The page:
Tag Archives: activities

Expanding Students’ Conversation Opportunities with Small-Talk Techniques (Includes a Group Mixer Activity)

conversation listen respond

(This posting includes a handout which you are welcome to use with your students.)

Imagine that you are at a party and standing next to either Curt of Mari. You try to start a conversation with him or her:

You:     How was your day?
Curt:    Fine.

You:     How was your day?
Mari:   Fine. I heard a really interesting story at work.

Which one will you be more motivated to continue to talk to: Curt of Mari?

Let’s say you are a student and arrive to your night class about 10 minutes early. You sit next to either Luis or Jay and decide to try to start a conversation.  

You:     How was your day?
Luis:    It was good. But I’m ready to start the weekend. I’ve got some great plans.

You:     How was your day?
Jay:      OK.

Which one seems like they will be more fun to have a conversation with: Luis or Jay?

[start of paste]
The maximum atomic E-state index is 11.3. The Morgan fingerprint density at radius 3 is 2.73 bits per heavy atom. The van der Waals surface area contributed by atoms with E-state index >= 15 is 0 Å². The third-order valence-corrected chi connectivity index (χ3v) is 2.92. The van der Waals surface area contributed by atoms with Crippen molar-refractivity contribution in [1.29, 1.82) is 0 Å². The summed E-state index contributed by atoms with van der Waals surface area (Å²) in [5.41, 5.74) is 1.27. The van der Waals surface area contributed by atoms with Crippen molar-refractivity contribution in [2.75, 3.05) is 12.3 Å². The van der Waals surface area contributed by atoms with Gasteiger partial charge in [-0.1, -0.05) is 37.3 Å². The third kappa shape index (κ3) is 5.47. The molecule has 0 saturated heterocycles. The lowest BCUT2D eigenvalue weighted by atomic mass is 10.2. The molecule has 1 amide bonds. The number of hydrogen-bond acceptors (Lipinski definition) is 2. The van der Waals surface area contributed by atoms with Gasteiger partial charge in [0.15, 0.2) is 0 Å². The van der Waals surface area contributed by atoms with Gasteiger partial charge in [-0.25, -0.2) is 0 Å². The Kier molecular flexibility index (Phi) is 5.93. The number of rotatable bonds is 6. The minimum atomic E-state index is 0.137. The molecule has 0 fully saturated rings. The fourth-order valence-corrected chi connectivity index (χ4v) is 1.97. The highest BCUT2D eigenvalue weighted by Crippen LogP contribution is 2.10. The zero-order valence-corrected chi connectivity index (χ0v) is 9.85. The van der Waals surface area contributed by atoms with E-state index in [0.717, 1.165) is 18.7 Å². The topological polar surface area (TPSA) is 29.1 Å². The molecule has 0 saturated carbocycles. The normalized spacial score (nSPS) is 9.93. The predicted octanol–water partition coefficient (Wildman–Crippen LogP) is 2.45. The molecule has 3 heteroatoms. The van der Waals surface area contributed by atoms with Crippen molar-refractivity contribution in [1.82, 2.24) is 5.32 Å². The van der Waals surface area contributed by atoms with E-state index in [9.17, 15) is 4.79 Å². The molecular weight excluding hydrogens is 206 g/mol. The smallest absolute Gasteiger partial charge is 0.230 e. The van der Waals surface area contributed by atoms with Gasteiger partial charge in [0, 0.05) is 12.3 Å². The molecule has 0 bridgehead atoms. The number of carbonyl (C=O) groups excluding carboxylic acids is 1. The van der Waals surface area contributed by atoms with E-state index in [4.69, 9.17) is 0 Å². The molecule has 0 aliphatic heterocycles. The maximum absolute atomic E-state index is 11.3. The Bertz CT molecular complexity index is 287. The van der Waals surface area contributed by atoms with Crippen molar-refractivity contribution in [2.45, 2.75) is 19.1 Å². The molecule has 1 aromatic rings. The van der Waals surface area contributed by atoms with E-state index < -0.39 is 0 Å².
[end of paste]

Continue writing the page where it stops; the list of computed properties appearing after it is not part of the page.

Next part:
Finally, imagine that you are sitting on an airplane.

You:                 Where are you flying to today?
Passenger 1:    Home.

You:                 Where are you flying to today?
Passenger 2:    I’m going to Vancouver. How about you?

Which passenger will be more likely to have a conversation with you? Passenger 1 or 2?

I’ve had many students like Curt (“Fine.”), Jay (“OK”) and Passenger 1 (Home) who tell me that they wish they could have more chances to practice their English beyond their ESL lessons.  Opportunities do arise when they are standing in lines, sitting in waiting rooms or at bus stops, in a cafeteria, at a club event or when they are in situations like those above, at a party, early to class, or as a passenger, etc. They just need the conversation technique to take advantage of these occasions. Mari, Luis and Passenger 2 all have it; it’s called using small talk.

A unit on developing small-talk skills (includes downloadable handout)

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Conversation Technique for Lighting Up the Pleasure Centers in Your Students’ Brains